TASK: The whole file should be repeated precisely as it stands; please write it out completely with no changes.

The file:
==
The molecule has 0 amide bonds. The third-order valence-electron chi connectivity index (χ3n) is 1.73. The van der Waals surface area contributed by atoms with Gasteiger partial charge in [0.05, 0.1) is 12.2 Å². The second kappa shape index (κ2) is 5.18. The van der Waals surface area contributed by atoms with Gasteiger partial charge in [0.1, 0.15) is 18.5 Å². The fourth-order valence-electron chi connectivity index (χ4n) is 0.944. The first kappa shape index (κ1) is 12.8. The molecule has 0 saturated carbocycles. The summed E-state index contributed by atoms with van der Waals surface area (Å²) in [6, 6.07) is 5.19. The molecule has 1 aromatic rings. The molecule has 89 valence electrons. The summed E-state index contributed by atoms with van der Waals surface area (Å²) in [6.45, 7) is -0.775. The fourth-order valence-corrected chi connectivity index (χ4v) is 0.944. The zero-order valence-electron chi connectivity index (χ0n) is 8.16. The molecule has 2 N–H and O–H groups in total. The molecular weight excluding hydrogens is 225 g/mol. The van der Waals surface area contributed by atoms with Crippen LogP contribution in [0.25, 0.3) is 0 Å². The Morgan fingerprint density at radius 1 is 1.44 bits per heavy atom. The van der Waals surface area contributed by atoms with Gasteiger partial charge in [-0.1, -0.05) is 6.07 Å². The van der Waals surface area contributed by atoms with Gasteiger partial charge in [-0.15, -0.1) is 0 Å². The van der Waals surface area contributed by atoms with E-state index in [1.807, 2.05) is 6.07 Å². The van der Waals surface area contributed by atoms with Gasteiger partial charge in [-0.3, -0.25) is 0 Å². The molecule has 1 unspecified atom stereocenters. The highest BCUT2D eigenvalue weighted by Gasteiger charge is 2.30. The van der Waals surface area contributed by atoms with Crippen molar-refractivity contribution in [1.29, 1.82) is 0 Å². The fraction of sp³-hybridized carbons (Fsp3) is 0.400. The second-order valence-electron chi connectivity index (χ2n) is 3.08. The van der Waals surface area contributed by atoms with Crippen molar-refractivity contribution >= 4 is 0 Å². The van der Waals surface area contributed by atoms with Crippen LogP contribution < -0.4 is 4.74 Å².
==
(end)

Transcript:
The molecule has 0 amide bonds. The third-order valence-electron chi connectivity index (χ3n) is 1.73. The van der Waals surface area contributed by atoms with Gasteiger partial charge in [0.05, 0.1) is 12.2 Å². The second kappa shape index (κ2) is 5.18. The van der Waals surface area contributed by atoms with Gasteiger partial charge in [0.1, 0.15) is 18.5 Å². The fourth-order valence-electron chi connectivity index (χ4n) is 0.944. The first kappa shape index (κ1) is 12.8. The molecule has 0 saturated carbocycles. The summed E-state index contributed by atoms with van der Waals surface area (Å²) in [6, 6.07) is 5.19. The molecule has 1 aromatic rings. The molecule has 89 valence electrons. The summed E-state index contributed by atoms with van der Waals surface area (Å²) in [6.45, 7) is -0.775. The fourth-order valence-corrected chi connectivity index (χ4v) is 0.944. The zero-order valence-electron chi connectivity index (χ0n) is 8.16. The molecule has 2 N–H and O–H groups in total. The molecular weight excluding hydrogens is 225 g/mol. The van der Waals surface area contributed by atoms with Crippen LogP contribution in [0.25, 0.3) is 0 Å². The Morgan fingerprint density at radius 1 is 1.44 bits per heavy atom. The van der Waals surface area contributed by atoms with Gasteiger partial charge in [-0.1, -0.05) is 6.07 Å². The van der Waals surface area contributed by atoms with Gasteiger partial charge in [-0.15, -0.1) is 0 Å². The van der Waals surface area contributed by atoms with E-state index in [1.807, 2.05) is 6.07 Å². The van der Waals surface area contributed by atoms with Gasteiger partial charge in [-0.3, -0.25) is 0 Å². The molecule has 1 unspecified atom stereocenters. The highest BCUT2D eigenvalue weighted by Gasteiger charge is 2.30. The van der Waals surface area contributed by atoms with Crippen molar-refractivity contribution in [1.29, 1.82) is 0 Å². The fraction of sp³-hybridized carbons (Fsp3) is 0.400. The second-order valence-electron chi connectivity index (χ2n) is 3.08. The van der Waals surface area contributed by atoms with Crippen molar-refractivity contribution >= 4 is 0 Å². The van der Waals surface area contributed by atoms with Crippen LogP contribution < -0.4 is 4.74 Å².